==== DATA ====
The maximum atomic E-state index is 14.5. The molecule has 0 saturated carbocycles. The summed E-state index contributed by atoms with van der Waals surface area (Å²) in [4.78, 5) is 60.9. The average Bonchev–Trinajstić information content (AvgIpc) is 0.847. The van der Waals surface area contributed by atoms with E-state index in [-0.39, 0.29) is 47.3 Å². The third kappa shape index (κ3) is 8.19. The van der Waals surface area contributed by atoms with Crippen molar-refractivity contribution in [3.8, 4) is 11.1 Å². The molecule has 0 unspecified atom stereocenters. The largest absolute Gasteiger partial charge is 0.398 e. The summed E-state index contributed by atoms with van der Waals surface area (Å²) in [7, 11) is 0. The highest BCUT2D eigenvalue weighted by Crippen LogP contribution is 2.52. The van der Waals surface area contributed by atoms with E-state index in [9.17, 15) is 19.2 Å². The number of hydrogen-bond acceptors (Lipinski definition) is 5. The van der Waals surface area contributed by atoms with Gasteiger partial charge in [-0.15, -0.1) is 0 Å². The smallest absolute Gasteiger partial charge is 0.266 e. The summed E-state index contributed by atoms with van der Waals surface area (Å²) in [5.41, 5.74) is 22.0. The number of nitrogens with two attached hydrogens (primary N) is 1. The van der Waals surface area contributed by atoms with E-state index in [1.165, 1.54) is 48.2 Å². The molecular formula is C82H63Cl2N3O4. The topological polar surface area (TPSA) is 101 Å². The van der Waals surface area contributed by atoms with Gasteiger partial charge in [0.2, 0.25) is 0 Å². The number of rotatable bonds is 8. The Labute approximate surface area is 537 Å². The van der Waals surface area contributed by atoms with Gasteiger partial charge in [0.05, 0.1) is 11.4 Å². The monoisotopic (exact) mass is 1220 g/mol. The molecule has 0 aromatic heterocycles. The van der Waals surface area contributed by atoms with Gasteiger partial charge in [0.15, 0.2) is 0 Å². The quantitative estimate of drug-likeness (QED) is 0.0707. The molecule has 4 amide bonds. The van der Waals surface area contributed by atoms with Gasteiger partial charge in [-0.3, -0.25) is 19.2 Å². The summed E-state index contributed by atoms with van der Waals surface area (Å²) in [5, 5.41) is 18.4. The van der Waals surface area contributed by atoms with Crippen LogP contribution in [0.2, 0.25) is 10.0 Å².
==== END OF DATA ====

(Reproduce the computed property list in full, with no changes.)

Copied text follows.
The maximum atomic E-state index is 14.5. The molecule has 0 saturated carbocycles. The summed E-state index contributed by atoms with van der Waals surface area (Å²) in [4.78, 5) is 60.9. The average Bonchev–Trinajstić information content (AvgIpc) is 0.847. The van der Waals surface area contributed by atoms with E-state index in [-0.39, 0.29) is 47.3 Å². The third kappa shape index (κ3) is 8.19. The van der Waals surface area contributed by atoms with Crippen molar-refractivity contribution in [3.8, 4) is 11.1 Å². The molecule has 0 unspecified atom stereocenters. The largest absolute Gasteiger partial charge is 0.398 e. The summed E-state index contributed by atoms with van der Waals surface area (Å²) in [7, 11) is 0. The highest BCUT2D eigenvalue weighted by Crippen LogP contribution is 2.52. The van der Waals surface area contributed by atoms with E-state index in [9.17, 15) is 19.2 Å². The number of hydrogen-bond acceptors (Lipinski definition) is 5. The van der Waals surface area contributed by atoms with Gasteiger partial charge in [-0.15, -0.1) is 0 Å². The smallest absolute Gasteiger partial charge is 0.266 e. The summed E-state index contributed by atoms with van der Waals surface area (Å²) in [5.41, 5.74) is 22.0. The number of nitrogens with two attached hydrogens (primary N) is 1. The van der Waals surface area contributed by atoms with E-state index in [1.165, 1.54) is 48.2 Å². The molecular formula is C82H63Cl2N3O4. The topological polar surface area (TPSA) is 101 Å². The van der Waals surface area contributed by atoms with Gasteiger partial charge in [0.2, 0.25) is 0 Å². The number of rotatable bonds is 8. The Labute approximate surface area is 537 Å². The van der Waals surface area contributed by atoms with Gasteiger partial charge in [0.05, 0.1) is 11.4 Å². The monoisotopic (exact) mass is 1220 g/mol. The molecule has 0 aromatic heterocycles. The van der Waals surface area contributed by atoms with Gasteiger partial charge in [0.15, 0.2) is 0 Å². The quantitative estimate of drug-likeness (QED) is 0.0707. The molecule has 4 amide bonds. The van der Waals surface area contributed by atoms with Gasteiger partial charge in [-0.3, -0.25) is 19.2 Å². The summed E-state index contributed by atoms with van der Waals surface area (Å²) in [5, 5.41) is 18.4. The van der Waals surface area contributed by atoms with Crippen LogP contribution in [0.2, 0.25) is 10.0 Å².